What is Neuropathic Pain?
Neuropathic pain is a complex, chronic pain state that usually is accompanied by tissue injury. With neuropathic pain, the nerve fibers themselves may be damaged, dysfunctional, or injured. These damaged nerve fibers send incorrect signals to other pain centers. The impact of nerve fiber injury includes a change in nerve function both at the site of injury and areas around the injury. Neuropathic pain is often described as burning, stabbing, shooting, aching, or like an electric shock.
One example of neuropathic pain is called phantom limb syndrome. This occurs when an arm or a leg has been removed because of illness or injury, but the brain still gets pain messages from the nerves that originally carried impulses from the missing limb. These nerves now misfire and cause pain.
Vast neurosurgery experience by institutions, such as Zurich University, have shown that precise lesions in the thalamus can be effective in the treatment of neuropathic pain.
ExAblate Clinical Results
12 patients suffering from chronic therapy-resistant neuropathic pain, were treated with ExAblate Neuro, using transcraneal MR guided Focused Ultrasound. In 11 patients, precisely localized thermal ablations of 3–4 mm in diameter were produced in the posterior part of the central lateral thalamic nucleus at peak temperatures between 51°C and 64°C with the aid of real-time patient monitoring and MR imaging and MR thermometry guidance. The treated neuropathic pain syndromes had peripheral (5 patients) or central (6 patients) origins and covered all body parts (face, arm, leg, trunk, and hemibody).
Patients experienced mean pain relief of 49% at the 3-month follow-up (9 patients) and 57% at the 1-year follow-up (8 patients). Mean improvement according to the visual analog scale amounted to 42% at 3 months and 41% at 1 year. Six patients experienced immediate and persisting somatosensory improvements. Somatosensory and vestibular clinical manifestations were always observed during sonication time because of ultrasound-based neuronal activation and/or initial therapeutic effects. Quantitative electroencephalography (EEG) showed a significant reduction in EEG spectral overactivities. Thermal ablation sites showed sharply delineated ellipsoidal thermolesions surrounded by short-lived vasogenic edema. Lesion reconstructions (18 lesions in 9 patients) demonstrated targeting precision within a millimeter for all 3 coordinates. There was 1 complication, a bleed in the target with ischemia in the motor thalamus, which led to the introduction of 2 safety measures, that is, the detection of a potential cavitation by a cavitation detector and the maintenance of sonication temperatures below 60°C.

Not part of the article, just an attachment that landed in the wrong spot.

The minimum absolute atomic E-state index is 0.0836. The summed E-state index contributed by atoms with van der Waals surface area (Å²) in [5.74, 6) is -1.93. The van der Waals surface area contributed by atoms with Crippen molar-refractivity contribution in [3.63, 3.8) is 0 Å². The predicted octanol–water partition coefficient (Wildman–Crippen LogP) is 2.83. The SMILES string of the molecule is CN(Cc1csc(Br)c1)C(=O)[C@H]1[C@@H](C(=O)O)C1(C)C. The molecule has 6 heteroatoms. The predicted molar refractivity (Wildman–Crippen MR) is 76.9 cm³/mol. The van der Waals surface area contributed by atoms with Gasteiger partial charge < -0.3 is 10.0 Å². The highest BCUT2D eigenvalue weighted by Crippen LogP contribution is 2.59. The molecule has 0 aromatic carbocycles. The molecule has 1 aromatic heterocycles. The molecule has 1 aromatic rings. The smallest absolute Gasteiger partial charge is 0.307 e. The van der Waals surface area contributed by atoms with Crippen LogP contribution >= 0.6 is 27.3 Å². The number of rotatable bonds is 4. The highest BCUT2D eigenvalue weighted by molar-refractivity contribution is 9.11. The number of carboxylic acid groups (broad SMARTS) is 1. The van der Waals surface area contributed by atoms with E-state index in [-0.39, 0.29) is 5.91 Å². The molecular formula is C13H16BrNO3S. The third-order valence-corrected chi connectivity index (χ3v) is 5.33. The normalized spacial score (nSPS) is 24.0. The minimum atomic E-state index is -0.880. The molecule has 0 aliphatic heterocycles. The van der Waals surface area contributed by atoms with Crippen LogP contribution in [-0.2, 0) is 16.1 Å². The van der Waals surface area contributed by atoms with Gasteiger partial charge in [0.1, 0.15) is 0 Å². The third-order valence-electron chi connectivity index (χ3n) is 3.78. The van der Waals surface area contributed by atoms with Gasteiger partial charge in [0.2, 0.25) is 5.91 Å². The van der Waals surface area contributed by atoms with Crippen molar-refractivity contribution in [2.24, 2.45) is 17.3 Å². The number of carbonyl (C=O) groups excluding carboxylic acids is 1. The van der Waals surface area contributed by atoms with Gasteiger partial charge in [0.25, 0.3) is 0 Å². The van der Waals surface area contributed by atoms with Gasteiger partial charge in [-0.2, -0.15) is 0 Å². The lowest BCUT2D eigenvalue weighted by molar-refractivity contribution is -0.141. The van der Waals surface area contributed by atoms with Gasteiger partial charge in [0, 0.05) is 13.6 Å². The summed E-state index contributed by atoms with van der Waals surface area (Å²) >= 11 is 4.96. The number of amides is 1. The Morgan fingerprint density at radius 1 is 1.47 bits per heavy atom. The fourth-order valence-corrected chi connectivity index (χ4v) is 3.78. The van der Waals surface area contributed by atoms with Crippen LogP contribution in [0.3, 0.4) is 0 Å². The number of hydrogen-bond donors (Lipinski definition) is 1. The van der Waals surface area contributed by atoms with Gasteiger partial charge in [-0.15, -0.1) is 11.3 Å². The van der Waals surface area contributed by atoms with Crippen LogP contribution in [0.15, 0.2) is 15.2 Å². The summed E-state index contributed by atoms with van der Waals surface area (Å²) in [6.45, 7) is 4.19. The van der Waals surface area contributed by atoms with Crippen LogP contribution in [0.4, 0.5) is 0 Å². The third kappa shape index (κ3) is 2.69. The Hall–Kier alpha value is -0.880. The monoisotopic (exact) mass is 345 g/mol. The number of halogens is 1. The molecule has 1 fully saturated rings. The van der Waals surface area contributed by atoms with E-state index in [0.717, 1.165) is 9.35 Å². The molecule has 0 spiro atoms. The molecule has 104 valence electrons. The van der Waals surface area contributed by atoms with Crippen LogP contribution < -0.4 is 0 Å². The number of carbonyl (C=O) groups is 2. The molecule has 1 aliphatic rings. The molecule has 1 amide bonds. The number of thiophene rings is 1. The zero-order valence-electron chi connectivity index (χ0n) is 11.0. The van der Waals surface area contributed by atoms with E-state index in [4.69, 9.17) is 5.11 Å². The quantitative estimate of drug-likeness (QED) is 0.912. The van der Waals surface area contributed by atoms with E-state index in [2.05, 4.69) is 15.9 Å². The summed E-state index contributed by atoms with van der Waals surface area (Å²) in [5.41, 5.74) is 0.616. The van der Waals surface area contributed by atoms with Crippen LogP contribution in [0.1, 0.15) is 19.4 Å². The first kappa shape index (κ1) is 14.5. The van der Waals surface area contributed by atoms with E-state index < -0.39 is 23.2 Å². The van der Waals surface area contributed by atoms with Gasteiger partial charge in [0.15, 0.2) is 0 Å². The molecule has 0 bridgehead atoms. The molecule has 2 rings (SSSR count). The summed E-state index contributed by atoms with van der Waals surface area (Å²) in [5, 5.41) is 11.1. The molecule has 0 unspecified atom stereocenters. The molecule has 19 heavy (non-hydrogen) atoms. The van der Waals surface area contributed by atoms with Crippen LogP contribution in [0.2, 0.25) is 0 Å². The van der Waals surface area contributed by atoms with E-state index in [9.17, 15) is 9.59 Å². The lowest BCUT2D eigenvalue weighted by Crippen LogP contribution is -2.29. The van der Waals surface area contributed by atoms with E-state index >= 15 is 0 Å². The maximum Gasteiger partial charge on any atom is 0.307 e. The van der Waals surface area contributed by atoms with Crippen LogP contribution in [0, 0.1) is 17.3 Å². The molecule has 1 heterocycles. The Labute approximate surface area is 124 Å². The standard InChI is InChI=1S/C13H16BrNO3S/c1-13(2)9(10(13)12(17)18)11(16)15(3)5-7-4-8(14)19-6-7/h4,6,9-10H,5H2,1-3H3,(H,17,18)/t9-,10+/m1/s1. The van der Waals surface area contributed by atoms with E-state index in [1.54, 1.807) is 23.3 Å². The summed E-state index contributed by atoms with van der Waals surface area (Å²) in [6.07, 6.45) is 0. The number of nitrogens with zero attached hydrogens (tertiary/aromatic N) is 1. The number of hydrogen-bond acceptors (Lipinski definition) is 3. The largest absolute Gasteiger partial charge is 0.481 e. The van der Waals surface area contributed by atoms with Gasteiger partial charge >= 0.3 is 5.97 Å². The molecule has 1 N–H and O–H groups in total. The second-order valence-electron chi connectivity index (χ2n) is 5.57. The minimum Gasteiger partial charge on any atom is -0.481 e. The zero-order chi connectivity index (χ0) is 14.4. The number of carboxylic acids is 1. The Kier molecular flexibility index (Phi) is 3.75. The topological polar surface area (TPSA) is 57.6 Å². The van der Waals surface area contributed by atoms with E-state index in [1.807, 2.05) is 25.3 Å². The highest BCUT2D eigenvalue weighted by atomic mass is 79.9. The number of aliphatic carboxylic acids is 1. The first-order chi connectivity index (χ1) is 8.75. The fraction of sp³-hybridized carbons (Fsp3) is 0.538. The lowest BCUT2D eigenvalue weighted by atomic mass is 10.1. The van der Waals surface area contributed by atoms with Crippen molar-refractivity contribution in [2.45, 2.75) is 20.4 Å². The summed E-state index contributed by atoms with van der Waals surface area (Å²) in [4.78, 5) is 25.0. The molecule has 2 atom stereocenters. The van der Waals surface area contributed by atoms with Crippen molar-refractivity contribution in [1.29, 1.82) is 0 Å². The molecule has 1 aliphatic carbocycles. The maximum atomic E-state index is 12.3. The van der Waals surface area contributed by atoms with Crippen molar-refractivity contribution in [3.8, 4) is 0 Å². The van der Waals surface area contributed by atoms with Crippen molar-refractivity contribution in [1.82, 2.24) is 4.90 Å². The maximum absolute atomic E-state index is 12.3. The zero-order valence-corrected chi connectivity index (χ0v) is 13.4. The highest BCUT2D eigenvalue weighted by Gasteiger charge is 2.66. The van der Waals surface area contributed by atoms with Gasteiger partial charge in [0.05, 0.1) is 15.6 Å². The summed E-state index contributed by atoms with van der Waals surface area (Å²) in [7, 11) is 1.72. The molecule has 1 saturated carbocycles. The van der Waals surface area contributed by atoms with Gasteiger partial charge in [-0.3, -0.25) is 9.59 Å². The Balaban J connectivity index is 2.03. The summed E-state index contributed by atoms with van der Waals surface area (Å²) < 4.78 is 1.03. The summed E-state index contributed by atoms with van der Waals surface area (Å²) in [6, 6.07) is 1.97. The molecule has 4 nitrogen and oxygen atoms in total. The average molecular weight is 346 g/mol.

The ExAblate Neuro device has the potential to become a non-invasive tool for highly selective and targeted ablation of deep brain structures. The procedure avoids mechanical brain tissue shift and eliminates the risk of infection. The possibility of applying sonication thermal spots free from trajectory restrictions should allow one to optimize target coverage. The real-time continuous MR imaging and MR thermometry monitoring of targeting accuracy and thermal effects are major factors in optimizing precision, safety, and efficacy in an outpatient context.
(Jeanmonod D, Werner B, Morel A , Michels L, Zadicario E, Schiff G, Martin E. Transcranial MR-guided focused ultrasound: non-invasive central lateral thalamotomy against chronic neuropathic pain. Neurosurgical Focus. Jan 2012. DOI: 10.3171/2011.10.FOCUS11248).
Zurich University has begun the clinical investigation of the feasibility of ExAblate Neuro for treating regions of the thalamus that are the site of neuropathic pain in patients suffering from chronic, therapy resistant pain.
Other Treatment Options for Neuropathic Pain
Some neuropathic pain studies suggest the use of non-steroidal anti-inflammatory drugs, such as Aleve or Motrin, may ease pain. Some people may require a stronger painkiller, such as those containing morphine. Anticonvulsant and antidepressant drugs seem to work in some cases.
If another condition, such as diabetes, is involved, better management of that disorder may alleviate the pain.
In cases that are difficult to treat, a pain specialist may use an invasive or implantable device to effectively manage the pain. Electrical stimulation of the nerves involved in neuropathic pain may significantly control the pain symptoms.
Unfortunately, neuropathic pain often responds poorly to standard pain treatments and occasionally may get worse instead of better over time. For some people, it can lead to serious disability.
E. Martin, D. Jeanmonod et al High Intensity Focused Ultrasound for Non-Invasive
Functional Neurosurgery. Annals of Neurology 2009